New York State COVID-19 and Legislative Update – May 29, 2020
June 02, 2020
This week marked seventy days since the inception of New York on PAUSE (Policies to Assure Uniform Safety for Everyone). As COVID-19 emergency response efforts continue to strategically transition into economic recovery and revitalization initiatives using a phased approach, New York State remains focused on implementing strategies to mitigate further virus spread; re-stabilize individuals and businesses most greatly impacted; and redesign various facets of New York’s economic and social infrastructure to “build better” for the future. In its efforts to mitigate the spread and resurgence of COVID-19, the State has focused its efforts on resources for low-income and minority communities and messaging focused on social distancing and wearing masks. Furthermore, Governor Cuomo has sought financial relief for New Yorkers by calling on the federal government not only to pass a coronavirus relief bill to provide unrestricted support for states, but also to repeal the controversial state and local tax (SALT) deduction limitations that adversely affect the State. The Governor has also called for Congress to pass the “Americans First Law” to prevent corporate bailouts. In an effort to facilitate innovation and growth, the Governor established the Blue-Ribbon Commission to improve telehealth and broadband access, while also urging the federal government to support infrastructure projects in New York.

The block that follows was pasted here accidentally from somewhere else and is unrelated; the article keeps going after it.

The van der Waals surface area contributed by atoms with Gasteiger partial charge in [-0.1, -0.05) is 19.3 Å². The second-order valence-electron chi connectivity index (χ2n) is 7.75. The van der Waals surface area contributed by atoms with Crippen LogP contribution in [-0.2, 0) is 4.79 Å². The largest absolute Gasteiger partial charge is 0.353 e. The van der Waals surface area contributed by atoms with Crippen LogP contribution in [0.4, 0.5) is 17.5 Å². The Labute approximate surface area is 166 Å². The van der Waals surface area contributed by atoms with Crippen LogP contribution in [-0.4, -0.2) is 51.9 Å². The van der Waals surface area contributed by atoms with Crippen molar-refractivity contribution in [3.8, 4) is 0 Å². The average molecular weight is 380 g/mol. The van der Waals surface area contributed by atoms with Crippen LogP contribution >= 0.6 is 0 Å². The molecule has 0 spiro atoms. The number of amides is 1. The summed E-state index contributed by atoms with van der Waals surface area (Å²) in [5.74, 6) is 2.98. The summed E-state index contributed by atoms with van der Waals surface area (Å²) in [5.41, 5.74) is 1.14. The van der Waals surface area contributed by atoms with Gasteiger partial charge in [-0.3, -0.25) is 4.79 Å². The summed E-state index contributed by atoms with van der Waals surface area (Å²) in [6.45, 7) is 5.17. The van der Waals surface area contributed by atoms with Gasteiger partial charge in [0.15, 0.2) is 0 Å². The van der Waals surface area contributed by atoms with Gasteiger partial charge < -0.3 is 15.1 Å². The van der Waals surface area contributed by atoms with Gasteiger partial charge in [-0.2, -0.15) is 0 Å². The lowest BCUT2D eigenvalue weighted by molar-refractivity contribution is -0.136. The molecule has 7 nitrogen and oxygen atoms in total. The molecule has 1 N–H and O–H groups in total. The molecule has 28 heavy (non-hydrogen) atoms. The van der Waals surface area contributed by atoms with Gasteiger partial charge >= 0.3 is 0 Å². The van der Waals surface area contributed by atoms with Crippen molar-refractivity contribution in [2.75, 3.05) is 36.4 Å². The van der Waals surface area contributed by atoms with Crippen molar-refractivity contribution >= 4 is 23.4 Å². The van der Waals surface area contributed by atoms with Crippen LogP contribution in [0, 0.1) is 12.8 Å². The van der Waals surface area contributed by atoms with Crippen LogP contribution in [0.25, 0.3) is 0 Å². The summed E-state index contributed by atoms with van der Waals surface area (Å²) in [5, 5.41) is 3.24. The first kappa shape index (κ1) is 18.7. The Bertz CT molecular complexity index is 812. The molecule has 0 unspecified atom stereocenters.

To date nine regions within New York State have met the public health and safety metrics required for Phase One and Phase Two re-openings. Regions eligible for Phase One are Western New York, the Capital Region, Mid-Hudson, and Long Island. Today the Governor announced the Finger Lakes, Central New York, the Mohawk Valley, the Southern Tier, and the North Country can enter Phase 2 of re-opening. Additionally, New York City is on track to begin Phase One re-opening beginning June 8. As the trajectory of hospitals and deaths continues to decrease in conjunction with the expansion of diagnostic testing and contact tracing, the reopening of business and recreational opportunities will continue to increase.
This week the New York State Legislature introduced and passed a number of COVID-19 specific bills which addressed a diverse range of issues, including those related to rent and mortgage relief, nursing homes, telemedicine, vaccine administration, minority disparities, emergency loan funding, and employee protections. There is uncertainty regarding how the Legislature will move forward from here. Some have suggested that their work is now done for the year, keeping in mind that their original session schedule for 2020 had them winding up their work next week. However, members in both houses have expressed their desire to convene for session at least once more in the weeks ahead to further address outstanding COVID-19 related needs and member specific items.
Perhaps the biggest questions surround the ongoing issue of the implementation of the 2020-21 State Budget. The budget enacted in April gives the Governor broad powers to make reductions to address budget shortfalls in the face of what is projected to be a $15 billion+ deficit. The Governor has indicated that his actions will depend upon the scope of federal aid received by New York. Regardless of the amount of aid and the actions taken by the Governor in response, it is highly likely that the Legislature will reconvene to address the budget issues that will result.
Please click on the PDF below for a list of the COVID-19 related legislation that passed both houses this week. If you have any questions or concerns regarding any of the bills noted, please feel free to contact your Farrell Fritz team to discuss further.
View the PDF